Sold by their own: Unraveling human trafficking crisis in western Nepal

Despite the mandatory requirement of a work permit for individuals seeking to work abroad, a distressing number of women continue to fall prey to human trafficking and end up being sold as domestic workers in Gulf countries.
Human Trafficking
Human trafficking in western Nepal has been a major issue of late.

Sita (name changed), a 35-year-old woman from Dang, Ghorahi, was eager to go abroad for work. Unaware of how to get away, she trusted her brother-in-law, Bhim Bahadur BK to help her get out of the country. BK worked as a local agent facilitating the process for foreign job opportunities. He had enticed her with a monthly earning of Rs 50,000 and promised her a free visa and ticket for the travel. 

Trusting him, Sita left home at the end of January 2022 and was introduced to another agent – Prem Sunar. Sunar took her to India through the Nepalganj border, but in all this, Sita did not know where she was being taken to.

“In India, along with 20 other Nepali women, I was kept confined in a room for 17 days,” she says.

Shortly after, they were taken to Dubai on visit visas, even though they were told they were going to Oman from Dubai, she was sent to Kuwait as a domestic worker in a local’s house. 

Soon she realised what a terrible mistake she had made. In Kuwait, she was treated like a slave. She was barred from contacting her family and was physically abused by her employer who made her work excessively.

“I realised that I can’t stay here. I worked over 16 hours a day and they still made me work even more. It was terrible,” Sita says.

Unable to bear the unreasonable work pressure and torment any further, one day she mustered the courage to express her longing to return home. In a fit of rage, her employer disclosed the horrifying truth that he had purchased her for Rs 500,000 and declared that he would only allow her to leave if she could pay that exact amount.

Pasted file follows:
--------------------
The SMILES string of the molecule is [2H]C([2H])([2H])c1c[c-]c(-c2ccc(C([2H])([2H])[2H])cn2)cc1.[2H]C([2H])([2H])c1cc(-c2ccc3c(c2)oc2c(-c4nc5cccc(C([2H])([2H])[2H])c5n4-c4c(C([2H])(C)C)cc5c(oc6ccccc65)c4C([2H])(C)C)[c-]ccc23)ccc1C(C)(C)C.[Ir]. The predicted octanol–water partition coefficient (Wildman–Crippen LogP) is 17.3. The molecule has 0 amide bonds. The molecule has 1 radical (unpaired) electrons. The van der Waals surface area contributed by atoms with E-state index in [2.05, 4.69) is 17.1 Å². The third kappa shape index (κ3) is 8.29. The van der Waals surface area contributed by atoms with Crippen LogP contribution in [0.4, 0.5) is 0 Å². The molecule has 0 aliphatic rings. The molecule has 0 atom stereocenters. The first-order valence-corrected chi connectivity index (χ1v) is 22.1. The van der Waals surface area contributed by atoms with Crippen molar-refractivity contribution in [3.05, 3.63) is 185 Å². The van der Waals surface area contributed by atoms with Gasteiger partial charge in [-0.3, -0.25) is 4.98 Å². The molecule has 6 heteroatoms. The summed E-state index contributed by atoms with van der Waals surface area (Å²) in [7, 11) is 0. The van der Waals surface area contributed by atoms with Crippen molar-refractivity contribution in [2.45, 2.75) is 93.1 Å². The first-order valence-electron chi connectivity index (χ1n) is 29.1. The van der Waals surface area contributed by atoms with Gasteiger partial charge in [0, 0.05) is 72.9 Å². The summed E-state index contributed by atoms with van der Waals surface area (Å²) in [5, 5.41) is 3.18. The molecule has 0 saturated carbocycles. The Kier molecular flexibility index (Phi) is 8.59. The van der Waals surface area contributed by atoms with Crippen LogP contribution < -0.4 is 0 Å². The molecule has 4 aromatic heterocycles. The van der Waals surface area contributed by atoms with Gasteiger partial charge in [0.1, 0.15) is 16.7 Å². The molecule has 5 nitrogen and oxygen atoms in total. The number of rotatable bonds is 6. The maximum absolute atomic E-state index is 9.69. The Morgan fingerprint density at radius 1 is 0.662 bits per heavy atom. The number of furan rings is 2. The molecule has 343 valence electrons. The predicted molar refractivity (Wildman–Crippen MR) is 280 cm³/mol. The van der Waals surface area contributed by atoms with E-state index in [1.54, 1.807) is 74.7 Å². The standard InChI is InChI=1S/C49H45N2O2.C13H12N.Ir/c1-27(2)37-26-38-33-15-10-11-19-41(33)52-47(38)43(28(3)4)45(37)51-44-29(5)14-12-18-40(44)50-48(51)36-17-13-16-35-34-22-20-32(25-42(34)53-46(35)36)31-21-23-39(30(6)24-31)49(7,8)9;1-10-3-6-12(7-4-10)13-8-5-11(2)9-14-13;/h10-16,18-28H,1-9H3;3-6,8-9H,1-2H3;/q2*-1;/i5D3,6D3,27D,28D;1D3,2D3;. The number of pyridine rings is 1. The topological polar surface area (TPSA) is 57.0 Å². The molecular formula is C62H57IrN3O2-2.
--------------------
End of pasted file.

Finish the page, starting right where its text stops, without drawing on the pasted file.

“Only then did I find out that I was sold and how my brother-in-law and the agent Sunar had illegally sent me here without a work permit,” Sita says.

Sita somehow managed to secretly contact her family through social media, requesting their help to rescue her. Finally, after nearly two months of ordeal and her family’s efforts, she is now in Nepal.


A woman sold by her relatives in the human trafficking racket
A woman sold by her relatives.

In the first week of July last year, 25-year-old Sarita (name changed) from Kapurkot of Salyan was rescued from Saudi Arabia. Ishwari Gharti Magar, a member of the House of Representatives of Rolpa, reached the airport to welcome her. 

Sarita had fallen into the trap of a broker and was taken to Saudi Arabia while en route to India around September 2022. A sister, she was related to (who wished to remain anonymous), had got Sarita in touch with an agent – Arjun Pariyar from Lamahi of Dang.

Pariyar enticed her with promises of lucrative earnings and sent her to Saudi Arabia through India. Unfortunately, the reality was far from what was promised, as she found herself caught in an illegal and exploitative situation.

Despite working nine hours a day, she was not paid for six months. When she finally mustered the courage to ask for her wages, she was severely beaten. One day, she managed to escape and reached the Nepali Embassy seeking help.